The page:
Pierre’s Ice Cream Company started out as a small shop in 1932. Today, it has about 36 million scoops of ice cream in its freezer. The company has moved and expanded many times, but it has always stayed in the MidTown neighborhood, in the heart of Cleveland.
In the 1980s, Pierre’s outgrew its factory and needed to build a new one. At that time, MidTown was littered with abandoned buildings, crumbling sidewalks, and vacant lots filled with trash. No one was building anything. There was zero investment. Until Roth made a bold and risky decision to revitalize an 8-acre brownfield site.
“When we made the decision 40 some years ago to do this, we were the pioneers to plant a flag and say, ‘Yes, we’ll remain here. We’ll create a state-of-the-art facility.’ We were one of the first companies to have new construction between Cleveland State and Cleveland Clinic. And suddenly, we were designing it with windows and landscaping and nice features to really make a difference. Once we moved in, in ‘95, it took another 20 years for things to fill in around us. So, we stayed here alone that whole time, knowing eventually it would take hold and now it’s really transformed,” says Roth.
A strong sense of loyalty – to the community, customers, and employees – has always been at the heart of this family business. And it’s actually a business Roth never intended to take over. She moved to New York to work at Atlantic Records, until her dad asked her to come home.
“At the time it was a hard decision because in 1979, Cleveland had just defaulted. I was having a great time in New York City. I was working for a very exciting industry, show biz. But deep down, the most important thing to me was supporting my family and my father. And so, I returned to Cleveland and then really was blessed to have that ability to work side by side with my father in the eighties. He was truly courageous in inviting a daughter to join him because back then, dads weren’t inviting their daughters to help, but he had faith in me,” says Roth.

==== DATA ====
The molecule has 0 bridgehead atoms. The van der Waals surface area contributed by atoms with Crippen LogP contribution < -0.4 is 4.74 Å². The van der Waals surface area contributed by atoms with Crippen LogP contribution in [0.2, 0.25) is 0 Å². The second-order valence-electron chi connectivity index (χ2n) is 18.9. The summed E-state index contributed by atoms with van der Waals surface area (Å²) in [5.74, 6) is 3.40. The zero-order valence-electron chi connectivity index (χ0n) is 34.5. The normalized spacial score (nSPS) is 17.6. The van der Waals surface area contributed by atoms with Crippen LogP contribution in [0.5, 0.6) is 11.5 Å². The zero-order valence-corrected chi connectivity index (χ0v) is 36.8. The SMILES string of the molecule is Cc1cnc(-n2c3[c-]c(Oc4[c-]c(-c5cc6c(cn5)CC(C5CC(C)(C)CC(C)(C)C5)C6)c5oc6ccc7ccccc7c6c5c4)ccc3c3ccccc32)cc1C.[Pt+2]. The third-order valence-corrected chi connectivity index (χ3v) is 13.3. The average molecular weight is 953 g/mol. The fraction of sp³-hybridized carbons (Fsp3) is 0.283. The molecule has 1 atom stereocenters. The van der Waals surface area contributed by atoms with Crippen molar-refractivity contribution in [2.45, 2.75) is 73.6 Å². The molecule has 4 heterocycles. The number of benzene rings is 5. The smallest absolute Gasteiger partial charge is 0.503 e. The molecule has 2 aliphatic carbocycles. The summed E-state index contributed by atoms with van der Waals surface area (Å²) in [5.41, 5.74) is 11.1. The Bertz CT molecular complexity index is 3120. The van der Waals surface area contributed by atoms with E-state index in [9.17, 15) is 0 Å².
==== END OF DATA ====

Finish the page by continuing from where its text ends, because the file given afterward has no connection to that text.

Roth personifies the leadership it takes to build and sustain a thriving manufacturing business. Since she’s been at the helm of Pierre’s, sales have grown exponentially. The company has gone from offering one product in three flavors to more than 235 different products and flavors. And she says there’s no secret recipe for this success – it starts with getting the basics right. Focus on customers. Focus on quality. Develop a team that shares these values. And build a place where people love to come to work.
Shelley Roth, President & CEO of Pierre’s Ice Cream Company in Cleveland with Ray Barlow, Lead Sanitation Team Member.
“I think we have a great team. It’s such a pleasure to be here every day and work side by side with the team. When people go to work, they should like what they do, they should enjoy their surroundings and their team members. And we try to create that collaborative atmosphere,” says Roth.
“People don’t come to work with attitudes. They always come in and they try to help you, make sure you got everything you need to get everything done.”
Lindsay Toler, Mix Room Operator, Pierre’s Ice Cream Company
Pierre’s has many loyal employees who have been with the company for decades – like Marvin Blythe. He’s stayed here for 34 years because he says he always gets the opportunity to learn and try new things.
“Well, I worked 11 years first in the freezer before the job that I wanted opened up. I had to wait for a person to retire. He was 72 years old, so I was waiting a while. He didn’t want to go! When he retired, I ended up getting the maintenance job, and I’ve been learning ever since. We’re a team here. I mean, from the top down. I’ve seen the owner in the production room working hard like everybody else. That sends a message, “Hey. No one’s special. I can do it. You can do it.” So, everybody tries to work together to get the product out,” says Blythe, Maintenance Technician at Pierre’s.
Blythe’s love of learning has come in handy with all the new technology Pierre’s has invested in over the years – technology he has to learn to operate and fix. The company has transformed its production with automation, human machine interfaces (HMIs), and robotics. But the journey didn’t exactly get off to a smooth start, Roth recalls with a chuckle.
“I love technology. I love change. So, when I first came back in the eighties, one of my projects was to improve information. I felt that required an investment in a computer system. My dad and I would have this tug of war over that because back in the early seventies, he had installed a computer system, which occupied 2,000 square feet of the building. It housed card punchers, card sorters, printers, supplies, and all these old computer things. Unfortunately, it failed terribly, and he said, ‘Computers don’t work. They are more problems than they’re worth,’” says Roth.